One name missing from that list of thank-yous is former co-trainer Anne Wolfe. Kirkland and Wolfe had been together since James first started boxing as a nine-year-old back in Austin. Since he’s been in and out of prison, there has been a rift, one which James still will not talk about.
“No I haven’t talked to Ann,” said Kirkland, 26-0 (23). “We talked for the first few months I was in jail but for the majority of my time, we didn’t communicate at all. And since I been out, I haven’t talked to her at all.”
Kirkland was polite and complimentary of Wolfe, speaking of how well she conditioned him for ring war. But in the end, he said that it was time to move forward in his career and left the details of what transpired unsaid. It is a story only to be told between them.
Moving forward for Kirkland includes a move to Las Vegas to work with veteran trainer Kenny Adams, who trained Al Cole, Diego Corrales, Frankie Liles, Freddie Norwood, Ray Mercer, Vince Philips and Edwin Valero. Adams is known as a disciplinarian and a technician. While it has been easy to get Kirkland to work out, straightening out his punches, fixing his balance and adding a missing weapon were keys for Adams.
While his opponent, Ashandi Gibbs, a six-round fighter coming off two losses, was clearly there as a sacrificial lamb, there were subtle differences in Kirkland’s game. The punches came from close to his center near his chin and returned just as close. Before, Kirkland’s hands would go all over the place as he stormed forward in full-out attack mode, caution be damned. This is how he got dropped by Allan Conyers in the first round of their fight in November 2007. The result of Adams’ and Kirkland’s new union was brief- 34 seconds to be exact- but the work they are doing together is evident.
“What I was pleased with more than anything else was that James didn’t primarily have a hook before so we’ve been working on that,” explained Adams. “So that was one thing that he threw that I was very pleased about. But you know, James has got all the other tools anyway. But the big key for him, he’s such a dedicated, hard-working guy so things can never get but a lot better for him. That’s how it’s going to happen. Things are going to get much better.”
“My plan coming into the fight was ‘Redeem myself.’ Be the same person that I was. Show everybody that I haven’t lost nothing,” said Kirkland. “The only thing I lost was time that I can’t get back. I lost time being with my kids and my family. As far as the boxing, I wanted to leave a mark and show everyone that I am still ready. I am still willing. I’m fired up and I am still ready to win.”
Adams is man known to not just work with anyone. He is not a celebrity hired gun but a man who values his time and putting his reputation on the line with a fighter. Knowing that Kirkland has a solid work ethic was important to Adams. Though to speak to them both, their definition of hard work may differ.
“That was very important because I was listening to people who said as much and then I got to see for myself,” said Adams. “You have to slow him down really. He just wants to get in there and work hard, hard, hard. You have to cut that off because sometimes you can get over-trained.”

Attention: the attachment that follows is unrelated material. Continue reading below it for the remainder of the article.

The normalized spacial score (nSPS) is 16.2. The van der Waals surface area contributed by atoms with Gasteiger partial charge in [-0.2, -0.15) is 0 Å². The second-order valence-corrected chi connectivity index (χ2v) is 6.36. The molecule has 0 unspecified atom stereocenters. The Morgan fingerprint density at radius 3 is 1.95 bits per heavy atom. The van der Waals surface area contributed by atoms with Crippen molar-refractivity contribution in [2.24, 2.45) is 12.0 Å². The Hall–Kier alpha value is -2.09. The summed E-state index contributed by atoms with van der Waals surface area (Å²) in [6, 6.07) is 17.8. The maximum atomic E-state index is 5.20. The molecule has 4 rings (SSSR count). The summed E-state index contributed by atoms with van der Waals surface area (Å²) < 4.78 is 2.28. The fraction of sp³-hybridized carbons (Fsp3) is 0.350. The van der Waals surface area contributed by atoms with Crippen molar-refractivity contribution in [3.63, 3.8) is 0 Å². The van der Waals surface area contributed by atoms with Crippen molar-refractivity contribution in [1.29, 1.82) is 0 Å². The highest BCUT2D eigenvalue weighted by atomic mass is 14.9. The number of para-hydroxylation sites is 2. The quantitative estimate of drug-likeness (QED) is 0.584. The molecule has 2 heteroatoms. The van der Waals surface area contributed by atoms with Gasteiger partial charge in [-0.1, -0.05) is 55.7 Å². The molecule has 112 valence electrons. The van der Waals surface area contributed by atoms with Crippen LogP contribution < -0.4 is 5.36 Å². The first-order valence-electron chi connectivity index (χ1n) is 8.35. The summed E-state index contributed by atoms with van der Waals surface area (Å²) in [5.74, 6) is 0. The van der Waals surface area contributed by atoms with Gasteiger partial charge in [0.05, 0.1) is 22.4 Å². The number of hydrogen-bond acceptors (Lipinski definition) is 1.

“They may want to train me hard but I train hard hard,” said Kirkland. “They may want me to train this way or that way but I train hard hard. I have to show them how strong and how hard I train. A lot of people don’t train their fighters the way I train. So they like, ‘That’s unheard of.’ When I show them, they’re like, ‘Oh, sh*t.” Like it’s just different methods that I do when it comes to training, as far as how much adrenaline, how much energy do I put into the gym. It messes with them. ‘He can’t possibly be really that good or that focused.’ And that is where my mind frame is at, staying focused and giving thanks to God. I have this second, third, opportunity to come back and show the world I can be great.”
One thing that was apparent was Kirkland’s balance was better. Sure, it was a super-short fight but you could tell his center of gravity was different. He was lower to the ground with his hips under him and more compact in general, a wrecking ball as opposed to an out-of-control storm.
“[Adams has] been showing me all the new tricks,” explained Kirkland. “How to sit down on punches, how to hold your balance down. There are a lot of tricks of the trade that he knows that he is giving to me. [Balance] and being able, when I make a certain move, to know how to adjust and be able to fly with a bunch of power while making that move.”
“That was one of the things we were working on, getting his balance better,” said Adams. “We’ve been together about four weeks now. It is going to work itself out. I know a lot of people are wanting to jump in and do a lot of fighting for him but I hope they give him an opportunity to kind of work with it. Although knowing him, he wants to fight, fight, fight. He wanted another fight tonight after this one. He wanted us to put him in again.”